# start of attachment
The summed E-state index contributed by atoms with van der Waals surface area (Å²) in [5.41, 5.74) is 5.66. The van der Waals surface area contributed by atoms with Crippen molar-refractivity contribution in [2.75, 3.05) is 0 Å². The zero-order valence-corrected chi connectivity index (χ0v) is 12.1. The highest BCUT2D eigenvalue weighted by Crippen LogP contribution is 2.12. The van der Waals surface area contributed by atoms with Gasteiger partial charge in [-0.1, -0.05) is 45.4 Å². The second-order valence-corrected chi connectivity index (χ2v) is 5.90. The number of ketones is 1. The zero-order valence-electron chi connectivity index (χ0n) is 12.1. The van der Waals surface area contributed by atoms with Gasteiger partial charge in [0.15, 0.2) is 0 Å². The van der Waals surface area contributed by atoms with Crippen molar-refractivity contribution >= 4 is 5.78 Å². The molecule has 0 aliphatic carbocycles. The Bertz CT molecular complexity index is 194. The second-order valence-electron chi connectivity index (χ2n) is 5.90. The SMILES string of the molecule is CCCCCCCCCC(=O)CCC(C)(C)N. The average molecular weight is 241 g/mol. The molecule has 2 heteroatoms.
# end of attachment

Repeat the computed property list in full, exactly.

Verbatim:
The summed E-state index contributed by atoms with van der Waals surface area (Å²) in [5.41, 5.74) is 5.66. The van der Waals surface area contributed by atoms with Crippen molar-refractivity contribution in [2.75, 3.05) is 0 Å². The zero-order valence-corrected chi connectivity index (χ0v) is 12.1. The highest BCUT2D eigenvalue weighted by Crippen LogP contribution is 2.12. The van der Waals surface area contributed by atoms with Gasteiger partial charge in [-0.1, -0.05) is 45.4 Å². The second-order valence-corrected chi connectivity index (χ2v) is 5.90. The number of ketones is 1. The zero-order valence-electron chi connectivity index (χ0n) is 12.1. The van der Waals surface area contributed by atoms with Gasteiger partial charge in [0.15, 0.2) is 0 Å². The van der Waals surface area contributed by atoms with Crippen molar-refractivity contribution >= 4 is 5.78 Å². The molecule has 0 aliphatic carbocycles. The Bertz CT molecular complexity index is 194. The second-order valence-electron chi connectivity index (χ2n) is 5.90. The SMILES string of the molecule is CCCCCCCCCC(=O)CCC(C)(C)N. The average molecular weight is 241 g/mol. The molecule has 2 heteroatoms.